MAXWELL MARSHALL, Staff Writer — In times as interesting as these, it’s important to remember that most issues are global issues.
On Friday, December 6th Denison students in Dr. Barbara Fultner’s Philosophy of Feminism course’’ convened for an afternoon-long workshop on transnational feminism, to discuss questions of feminism that transverse borders. Joining were guest students and Dr. Rocío Zambrana of Emory University.
The guest students taking part in the workshop hailed from Wabash College: an all-male liberal arts college in Crawfordsville, Indiana. These students, enrolled in a similar Feminist Philosophy course at their own institution, have been in contact at several points throughout the semester via video conference, and meeting in person for the workshop provided a great opportunity to work through transnational feminist issues and topics in person.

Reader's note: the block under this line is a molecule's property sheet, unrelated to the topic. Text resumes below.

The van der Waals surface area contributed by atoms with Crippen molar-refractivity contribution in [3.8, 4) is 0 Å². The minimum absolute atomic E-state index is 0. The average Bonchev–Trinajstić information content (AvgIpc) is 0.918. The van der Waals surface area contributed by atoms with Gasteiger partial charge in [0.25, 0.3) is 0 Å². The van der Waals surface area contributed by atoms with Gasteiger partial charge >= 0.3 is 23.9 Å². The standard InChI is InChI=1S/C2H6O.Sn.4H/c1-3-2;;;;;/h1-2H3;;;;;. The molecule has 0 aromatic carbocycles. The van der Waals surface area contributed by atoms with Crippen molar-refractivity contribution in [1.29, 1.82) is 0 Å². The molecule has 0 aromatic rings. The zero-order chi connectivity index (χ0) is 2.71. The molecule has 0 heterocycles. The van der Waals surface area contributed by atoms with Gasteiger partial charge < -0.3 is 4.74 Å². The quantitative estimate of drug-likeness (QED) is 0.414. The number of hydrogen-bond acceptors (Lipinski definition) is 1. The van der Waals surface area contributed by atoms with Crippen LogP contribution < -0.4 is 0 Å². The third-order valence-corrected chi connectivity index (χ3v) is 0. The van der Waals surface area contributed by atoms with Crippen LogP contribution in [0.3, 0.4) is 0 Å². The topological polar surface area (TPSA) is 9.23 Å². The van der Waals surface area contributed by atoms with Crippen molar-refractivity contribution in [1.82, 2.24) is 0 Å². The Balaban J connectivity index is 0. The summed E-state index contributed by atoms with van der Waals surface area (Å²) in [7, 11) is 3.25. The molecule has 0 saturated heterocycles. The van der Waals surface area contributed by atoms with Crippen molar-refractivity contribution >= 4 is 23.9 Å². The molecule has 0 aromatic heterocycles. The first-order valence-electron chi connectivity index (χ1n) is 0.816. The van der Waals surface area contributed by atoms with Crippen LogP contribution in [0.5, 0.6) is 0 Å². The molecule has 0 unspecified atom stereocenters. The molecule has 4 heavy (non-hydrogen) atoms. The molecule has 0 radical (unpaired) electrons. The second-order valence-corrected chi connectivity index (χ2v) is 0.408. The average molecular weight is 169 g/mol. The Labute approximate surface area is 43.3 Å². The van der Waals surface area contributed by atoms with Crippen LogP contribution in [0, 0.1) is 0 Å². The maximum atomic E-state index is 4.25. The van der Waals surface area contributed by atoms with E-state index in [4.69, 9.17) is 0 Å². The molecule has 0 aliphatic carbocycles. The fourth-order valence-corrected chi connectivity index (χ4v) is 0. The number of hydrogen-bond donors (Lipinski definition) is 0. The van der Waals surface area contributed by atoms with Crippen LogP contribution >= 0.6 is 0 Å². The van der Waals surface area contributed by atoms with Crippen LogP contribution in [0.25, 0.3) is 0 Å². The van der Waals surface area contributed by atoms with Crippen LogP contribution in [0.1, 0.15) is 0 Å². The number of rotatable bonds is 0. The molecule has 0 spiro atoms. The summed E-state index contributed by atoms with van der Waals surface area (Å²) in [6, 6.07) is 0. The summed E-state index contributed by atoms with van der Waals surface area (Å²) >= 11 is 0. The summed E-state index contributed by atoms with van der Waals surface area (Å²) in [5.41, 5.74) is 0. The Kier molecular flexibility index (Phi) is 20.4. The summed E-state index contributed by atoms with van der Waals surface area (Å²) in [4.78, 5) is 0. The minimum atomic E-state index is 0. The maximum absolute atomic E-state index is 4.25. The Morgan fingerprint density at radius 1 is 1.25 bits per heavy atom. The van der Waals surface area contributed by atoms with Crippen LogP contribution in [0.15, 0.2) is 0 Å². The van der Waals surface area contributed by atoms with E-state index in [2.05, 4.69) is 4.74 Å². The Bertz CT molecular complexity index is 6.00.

In the workshop, students tabled some of the greatest questions of transnational feminism, including how to and how not to do it well. A transnational feminist view, students argued, shouldn’t be framed around a concept known as “missionary feminism”: the idea that feminism as it appears in the western world exists as the sole norm of ethical standards involved in the justice-enhancing project transnational feminism should be. (see Serene Khader’s Decolonializing Universalism: A Transnational Feminist Ethic).
To conclude the day, students attended Dr. Zombrana’s talk “Historical Reckoning: Colonial Debts in Contemporary Puerto Rico.” Dr. Zombrana spoke of the current debt crisis in Puerto Rico, noting the ways in which Puerto Rico, like other groups in debt, has become captured in a way by its creditors. Likening Puerto Rico to Haiti — a country that found itself in debt to a larger European country after its independence — Dr. Zombrana argued that debt is acts as “an apparatus of capture.” She then noted that “the operation of debt involves expulsion, dispossession, expropriation, through which race/gender/class hierarchies are deepened, intensified, [and] posited anew.”
Overall the workshop and following talk by Dr. Zombrana were met very well by students, both Denison and Wabash alike. Meeting in person with these additional students opened up the floor to a wider range of perspectives on the subject matter that filled the afternoon’s conversations, all of which will be helpful as the students head into writing their final essays for the course.